30 Jun Preparing for the Big Apple!
This week here at the Olmsted Center, the Statue of Liberty team–Eliot Foulds (my supervisor), Lance Guerrero (fellow intern) and myself–are finalizing our trip to New York City to visit the Statue of Liberty site! I am extremely excited to visit New York, as I have never been there before.
Our trip will consist of two one-week trips over the course of three weeks in July. We will be learning about the Maintained Landscape in the Facility Management Software System of the Statue. We will be reviewing the current data and information that the staff has, and evaluating what we need and could possibly use for the Cultural Landscape Report. While at the Statue we will also be conducting an asset inventory of the island, annotating existing conditions of the site as well as issues we see or problems that may happen down the road. We will also be meeting with various staff to get a better understanding of the daily issues they have, as well as collecting maps and documentnts that will assist us with the Cultural Landscape Report.
Following our first week in New York we will be going back to our office in Boston, and evaluating all the information we get from our trip. We will be creating and updating site assets and characteristics through graphics and maps, and preparing a Comprehensive Condition Assessment of the Statue of Liberty. Following our collection of data, we will be going back the following week to get anything else we may need!
In preparation for these trips we have been inventorying useful plans and images we will be referencing when creating our digital graphics. We will be using the existing plans and details to record the changes that have happened over time. Liberty Island is in a very unique location, and due to the impact of sea water weathering has had a major impact on features on the island. Constant maintenance is needed to keep everything in good condition, and we will record what features may need more care or need to maintained in a different way.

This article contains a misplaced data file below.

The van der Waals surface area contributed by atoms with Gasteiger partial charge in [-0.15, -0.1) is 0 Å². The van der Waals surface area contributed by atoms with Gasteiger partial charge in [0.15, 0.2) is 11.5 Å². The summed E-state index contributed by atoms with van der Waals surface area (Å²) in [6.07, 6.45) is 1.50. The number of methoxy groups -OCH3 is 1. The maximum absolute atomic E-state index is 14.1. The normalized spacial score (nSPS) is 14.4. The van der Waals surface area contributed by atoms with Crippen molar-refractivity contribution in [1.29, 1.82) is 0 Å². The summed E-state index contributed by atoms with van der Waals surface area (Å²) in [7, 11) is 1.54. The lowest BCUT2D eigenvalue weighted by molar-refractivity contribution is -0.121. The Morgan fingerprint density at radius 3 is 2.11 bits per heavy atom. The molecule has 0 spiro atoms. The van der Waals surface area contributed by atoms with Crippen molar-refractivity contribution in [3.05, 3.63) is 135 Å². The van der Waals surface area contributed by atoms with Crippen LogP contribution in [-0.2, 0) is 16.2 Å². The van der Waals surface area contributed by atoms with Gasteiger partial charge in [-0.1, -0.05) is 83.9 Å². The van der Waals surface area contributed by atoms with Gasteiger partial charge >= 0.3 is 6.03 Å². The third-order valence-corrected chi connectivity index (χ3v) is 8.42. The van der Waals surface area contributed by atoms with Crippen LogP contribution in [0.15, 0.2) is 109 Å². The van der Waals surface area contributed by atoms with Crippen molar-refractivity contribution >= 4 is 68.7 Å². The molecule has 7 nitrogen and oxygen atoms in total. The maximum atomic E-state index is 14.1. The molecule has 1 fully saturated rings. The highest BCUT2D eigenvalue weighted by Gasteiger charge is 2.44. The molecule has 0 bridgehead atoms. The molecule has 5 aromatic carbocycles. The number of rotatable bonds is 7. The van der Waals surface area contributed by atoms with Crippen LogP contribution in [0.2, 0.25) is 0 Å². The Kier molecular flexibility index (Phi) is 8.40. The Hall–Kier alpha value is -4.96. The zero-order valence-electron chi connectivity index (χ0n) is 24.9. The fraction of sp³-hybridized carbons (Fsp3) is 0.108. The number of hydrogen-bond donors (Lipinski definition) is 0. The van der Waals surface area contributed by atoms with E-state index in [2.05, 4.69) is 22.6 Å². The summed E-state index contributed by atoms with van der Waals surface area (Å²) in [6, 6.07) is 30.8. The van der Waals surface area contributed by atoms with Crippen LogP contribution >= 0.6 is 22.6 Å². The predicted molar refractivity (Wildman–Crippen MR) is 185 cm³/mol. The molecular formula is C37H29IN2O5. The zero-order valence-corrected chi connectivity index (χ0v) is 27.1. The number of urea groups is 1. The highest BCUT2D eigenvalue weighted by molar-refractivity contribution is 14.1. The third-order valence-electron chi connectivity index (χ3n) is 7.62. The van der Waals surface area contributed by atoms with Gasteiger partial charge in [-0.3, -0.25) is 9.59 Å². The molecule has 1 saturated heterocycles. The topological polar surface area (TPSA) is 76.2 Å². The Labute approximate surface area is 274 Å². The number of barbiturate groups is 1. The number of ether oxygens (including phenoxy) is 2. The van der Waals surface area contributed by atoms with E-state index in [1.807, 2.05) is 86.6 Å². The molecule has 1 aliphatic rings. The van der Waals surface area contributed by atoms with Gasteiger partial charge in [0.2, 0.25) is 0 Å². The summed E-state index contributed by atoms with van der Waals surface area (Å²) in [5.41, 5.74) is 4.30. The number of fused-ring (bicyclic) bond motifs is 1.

Over the years, the Island itself has gone through many key changes, such as the plaza where the two streets meet was changed into a flag pole. With our chronology maps, we will locate where and when the features were changed and try to infer why the features or designs changed for that period of time. Some may have been impacted by global issues such as World War II, while others may have been effected by environmental issues such as a tree disease. We will also try to mimic or retake some of the vintage photos that are historically important to the Statue of Liberty National Monument. These photos will help us capture the changes that we see or the experiential change that has occurred at the site. Some of the main arguments are that with so many changes the island has lost its integrity of what it once was. We want to bring that experience back to the people, back to what the designer initially intended!
It’s exciting to finally start learning about this project, and what I am able to do to help make it successful! Next week we will be learning about AutoCAD and ArcGIS programs, which I have had experience with but it will be nice to get a refresher!